About Me

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Change. I've learned to embrace it, ride it out til the end. Sometimes I'm kicking and screaming, other times weeping with my eyes clinched tight. Once in awhile I ride like a dog in a car, head out the window snorting what life has to offer. Mother to young adult children, a marriage of thirty years, and a desert to mountain to valley waltz with God have shaped me into someone I never imagined I'd be. Life is short and I want to live it. Tears, sighs, laughter and change. Every morsel granted to me. Scrambled, shaken or stirred.

Friday, May 18, 2007

Serials and Scenarios - Seedlings from Ann Gabhart

Had a little fun with Ann Gabhart. Enjoy.

As per usual, I'm red and she's blue.

Fiction character you would most like to be or most identify with and why?

Peter Pan. He can fly and he doesn’t get old. Of course he does have to fight crocodiles, but he does it very bravely.


If you could ask any person, living or dead, a random question -- what question would you ask of whom?

I’d ask my dad, who died almost twenty years ago, “What was the most fun you ever had when you were a kid?”


Some out there in writing land have strange rituals. Share yours.

Nothing too strange. I just apply the seat of my pants to my chair and stare at my computer screen and wish out a few words that tell a good story. Nothing gets written, though, until I actually put my fingers on the keyboard and start poking the letters.


If you could change something in any novel, what would you change about it and why?

Some bad endings here and there, but I can’t think of anything specific.


What crayon in the box describes you on a good day? Bad day? Which one do you aspire to be?

On a good day – red. On a bad day – tan. I suppose I aspire to be the most vibrant red in the box.


Pick one…..Pink iguana, purple cow, periwinkle giraffe. Which one and why? Can be negative or positive.

Periwinkle giraffe. I like the way that sounds when you say it.


Favorite turn of phrase or word picture, in literature or movie.

“I’m off to the city of Solla Sollew on the banks of the beautiful River Wah-Hoo where they never have troubles. At least, very few.” From I Had Trouble in Getting to Solla Sollew, one of my favorite books by Dr. Seuss. I love reading Dr. Seuss to kids.


If you were assured of writing a best-seller, what genre would it be? Give us a sliver of information, a characteristic or glimpse of a scene.

If I could be assured of writing a best-seller, any genre would do. But how about a mystery? I love a good mystery. No one would guess who did it until the very last scene, and then I would have been so brilliant in planting the clues, that the reader would think back and say, “Of course. How did I miss it?”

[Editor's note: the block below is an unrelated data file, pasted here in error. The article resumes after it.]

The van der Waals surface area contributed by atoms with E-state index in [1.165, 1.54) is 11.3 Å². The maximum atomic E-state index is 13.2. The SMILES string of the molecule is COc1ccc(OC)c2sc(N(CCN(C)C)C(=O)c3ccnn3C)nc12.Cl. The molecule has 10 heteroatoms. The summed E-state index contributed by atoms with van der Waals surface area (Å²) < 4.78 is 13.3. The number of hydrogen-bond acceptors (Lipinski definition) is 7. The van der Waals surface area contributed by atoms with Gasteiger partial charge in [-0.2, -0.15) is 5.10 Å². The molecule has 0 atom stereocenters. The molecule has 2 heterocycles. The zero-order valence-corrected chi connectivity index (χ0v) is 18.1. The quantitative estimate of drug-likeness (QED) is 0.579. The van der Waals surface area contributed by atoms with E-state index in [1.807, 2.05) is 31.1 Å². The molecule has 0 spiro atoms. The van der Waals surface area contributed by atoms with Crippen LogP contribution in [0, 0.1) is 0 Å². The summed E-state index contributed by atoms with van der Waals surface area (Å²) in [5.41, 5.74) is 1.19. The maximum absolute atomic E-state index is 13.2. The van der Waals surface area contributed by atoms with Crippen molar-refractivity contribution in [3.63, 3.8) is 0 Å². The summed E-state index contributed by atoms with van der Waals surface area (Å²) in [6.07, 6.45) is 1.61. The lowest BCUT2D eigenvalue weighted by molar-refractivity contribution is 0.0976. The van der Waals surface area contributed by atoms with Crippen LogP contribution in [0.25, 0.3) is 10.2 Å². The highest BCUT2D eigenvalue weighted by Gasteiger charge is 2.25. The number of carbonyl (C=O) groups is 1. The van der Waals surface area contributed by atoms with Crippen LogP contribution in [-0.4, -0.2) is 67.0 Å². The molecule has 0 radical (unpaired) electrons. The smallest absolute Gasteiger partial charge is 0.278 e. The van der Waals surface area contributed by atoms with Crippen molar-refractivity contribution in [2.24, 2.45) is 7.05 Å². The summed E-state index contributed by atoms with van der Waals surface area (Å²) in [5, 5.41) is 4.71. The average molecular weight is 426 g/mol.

What period of history intrigues you the most?

I can get wrapped up in any time in history when I start reading about what happened at that time, but the pioneer days here in America have always captured my interest. People then had to give up so much when they walked across the mountains to settle new land. They left behind family forever and risked not only their lives but the lives of their children to find a fresh start.


What would you write if there were no rules or barriers? (epic novels about characters in the Bible, poetry, greeting cards, plays, movies, instruction manuals, etc.)

Are there rules and barriers? You can write anything. You just might not find an editor or readers who will read it. All I’ve ever wanted to write is a good story with characters that readers will love.


What makes you feel alive?

Walking in the woods or down a creek. Feeling the sun on my face. Getting a hug from a beloved child. Writing a great scene.


How does something worm its way into your heart? Through tears, truth, humor or other?

Life is a combination of all those and more, but I think if you can make me smile then you have me listening and then I’ll be more ready to hear your truth.


Book, music, person, food you would take with you on a very long trip.

The Bible, The Beach Boys music, my daughter, apples.


Where would you most like to travel ----- moon, north pole, deep seas, deserted island, the holy land or back to a place from your childhood, somewhere else? – and why.


Not the moon – too far from home although the view must be great. Not the north pole – too cold although I might see Santa. Not the deep seas – no oxygen although I would love to know what’s down there. Not a deserted island – too lonely although I might get some writing done in all that quiet time. But I’ve always thought it would be fun to walk the Appalachian Trail. I love to hike and I love nature.


Favorite season and why?

I like them all and wouldn’t want to live where it was hot or cold all the time. I especially like Spring because of the way everything bursts back to life. Grass grows. Flowers bloom. Bees start buzzing. Birds start singing and the whole cycle of life starts afresh.


Favorite book setting and why?

My book or someone else’s? My book – a wild nature place on my own property that I used in one of my young adult novels, Discovery at Coyote Point, because I love going there. Other books – Middle Earth in The Lord of the Rings, because it was so real.


Which compliment related to your writing has meant the most and why?

“I couldn’t put your book down.” That always makes me feel good because it means I didn’t write a dull book.


What criticism has cut the deepest and why?

I don’t know. If I hear or read something critical about my writing, I try to listen and learn from the criticism if it’s from an expert or someone I respect. But you know, everybody is a critic and you can’t just fall down and weep every time somebody doesn’t like what you write. At least not for over five or ten minutes. There are more stories to be written and your next one will surely be better.


What would you do today if you knew you had only a week to live?